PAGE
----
Why new HPAI variants continue to emerge
The frequency of highly pathogenic avian influenza (HPAI) outbreaks is on the increase in the US with 6 of the past 8 years experiencing some form of HPAI.
Unfortunately, increased frequency paired with an unusually wide range of hosts creates a difficult combination for the US poultry industry, reported Erica Spackman, DVM, US National Poultry Research Center, USDA-Agricultural Research Service.
“Avian influenza is a virus that keeps changing, and variants emerge with different genetic and biological properties that cross to different animals,” Spackman said.
“If influenza has a mission statement, it’s here to reproduce,” she added. “It wants to propagate its genetic material. Survival of the fittest fits it well. Influenzas have been around forever, and it’s one of the first viruses described in the 1930s.”
How variants develop
One of the most important mechanisms used by a virus to generate genetic diversity is reassortment, which requires two different viruses to infect a cell at the same time. As a result, the progeny virus can have genetic characteristics of either parent, Spackman explained.
“In the current H5 outbreak internationally, the virus is reassorting and just trading out different N genes,” she said.
“There will be some that are not viable and will die out. Then there are the super flus, which are better adapting to the host.”
Another method that creates variants is the mutation process.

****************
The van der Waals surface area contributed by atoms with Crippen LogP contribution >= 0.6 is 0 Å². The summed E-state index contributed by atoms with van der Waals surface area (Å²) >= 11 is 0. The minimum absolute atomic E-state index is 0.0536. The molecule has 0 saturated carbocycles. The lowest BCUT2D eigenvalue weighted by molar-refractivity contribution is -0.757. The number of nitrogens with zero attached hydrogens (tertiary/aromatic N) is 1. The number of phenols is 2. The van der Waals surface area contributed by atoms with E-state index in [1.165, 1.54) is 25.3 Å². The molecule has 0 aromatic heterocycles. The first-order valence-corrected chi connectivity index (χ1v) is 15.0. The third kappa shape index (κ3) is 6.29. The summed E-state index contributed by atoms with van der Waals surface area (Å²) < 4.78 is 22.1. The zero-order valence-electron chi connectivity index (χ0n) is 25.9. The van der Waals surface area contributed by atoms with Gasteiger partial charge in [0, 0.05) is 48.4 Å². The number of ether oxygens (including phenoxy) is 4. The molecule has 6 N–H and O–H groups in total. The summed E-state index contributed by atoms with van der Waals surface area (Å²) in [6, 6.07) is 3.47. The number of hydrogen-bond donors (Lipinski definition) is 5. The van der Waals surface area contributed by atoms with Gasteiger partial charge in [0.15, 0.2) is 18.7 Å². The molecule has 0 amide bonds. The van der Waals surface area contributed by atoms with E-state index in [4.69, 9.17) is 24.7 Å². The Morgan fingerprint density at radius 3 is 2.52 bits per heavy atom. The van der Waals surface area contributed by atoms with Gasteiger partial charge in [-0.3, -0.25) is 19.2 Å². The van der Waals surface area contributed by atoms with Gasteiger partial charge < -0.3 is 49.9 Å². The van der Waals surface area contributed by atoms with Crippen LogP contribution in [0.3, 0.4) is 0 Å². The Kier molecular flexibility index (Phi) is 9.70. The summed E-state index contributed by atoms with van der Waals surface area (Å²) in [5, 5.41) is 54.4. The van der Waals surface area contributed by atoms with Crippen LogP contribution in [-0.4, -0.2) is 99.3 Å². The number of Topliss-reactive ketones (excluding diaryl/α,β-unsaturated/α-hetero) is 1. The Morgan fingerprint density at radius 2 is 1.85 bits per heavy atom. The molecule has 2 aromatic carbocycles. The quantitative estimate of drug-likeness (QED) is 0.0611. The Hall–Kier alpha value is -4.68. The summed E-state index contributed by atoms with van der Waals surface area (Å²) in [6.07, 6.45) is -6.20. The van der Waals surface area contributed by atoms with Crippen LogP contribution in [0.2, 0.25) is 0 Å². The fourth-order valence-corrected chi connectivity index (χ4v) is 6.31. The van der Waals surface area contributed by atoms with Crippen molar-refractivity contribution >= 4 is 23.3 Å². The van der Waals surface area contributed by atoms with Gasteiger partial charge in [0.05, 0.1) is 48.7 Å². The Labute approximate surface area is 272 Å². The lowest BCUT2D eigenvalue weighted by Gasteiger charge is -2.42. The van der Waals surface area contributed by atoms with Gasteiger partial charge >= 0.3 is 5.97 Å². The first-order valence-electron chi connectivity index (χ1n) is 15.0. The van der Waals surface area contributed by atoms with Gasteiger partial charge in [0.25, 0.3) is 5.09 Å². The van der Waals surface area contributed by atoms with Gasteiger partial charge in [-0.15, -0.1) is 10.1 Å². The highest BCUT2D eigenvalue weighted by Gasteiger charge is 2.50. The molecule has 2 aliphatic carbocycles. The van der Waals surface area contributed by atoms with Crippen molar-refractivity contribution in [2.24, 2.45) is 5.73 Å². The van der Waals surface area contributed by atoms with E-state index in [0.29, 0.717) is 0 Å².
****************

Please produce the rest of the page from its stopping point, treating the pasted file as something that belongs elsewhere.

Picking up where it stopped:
“What happens is the de novo generation of mutants where they pop into existence just out of errors in virus replicating,” Spackman said.
“If you pair that with selection for a new host or immunity, you almost get a filter effect where you have a narrowing of the genes, but they work better in the new system. That’s how selection occurs in tandem with the de novo.”
A third method that creates variants occurs when two genes splice together. “H7 has the most recombination and becomes highly pathogenic,” she added.
What’s happening in natural host species?
“The selection pressures are really quite limited, but they have vast genetic diversity and have occurred over time by the virus replicating for years and years in ducks,” Spackman explained.
“The virus has become adapted to the host and environment. Genetic changes do occur, but it is relatively slow and mostly random.
“All our genetic variation comes from wild waterfowl,” she added. “Those are birds carrying all the genetic diversity for flu. That even includes poultry and chickens not being natural hosts.”
There’s not a lot of data about host adaptation to influenza, but one adaption was noted from data in 2014 to 2015. The infectious dose for chickens, turkeys and ducks was lower for the high-pathogenic strain than for the low-pathogenic strain.
“The other selection pressure, natural immunity, will not be a concern for chickens and turkeys with HPAI because it will kill them,” Spackman said.
Environmental pressures on HPAI
The Achilles heel for the virus, however, is it is easily killed by environmental pressures like temperature, different substrates where it’s found and disinfectants.
“Viruses have a limited repertoire to avoid being inactivated,” Spackman said.
“Viruses don’t have the same ability to avoid things that are a problem like bacteria does. We will probably never see it evolve to get around our treatments.”
Posted on December 19, 2022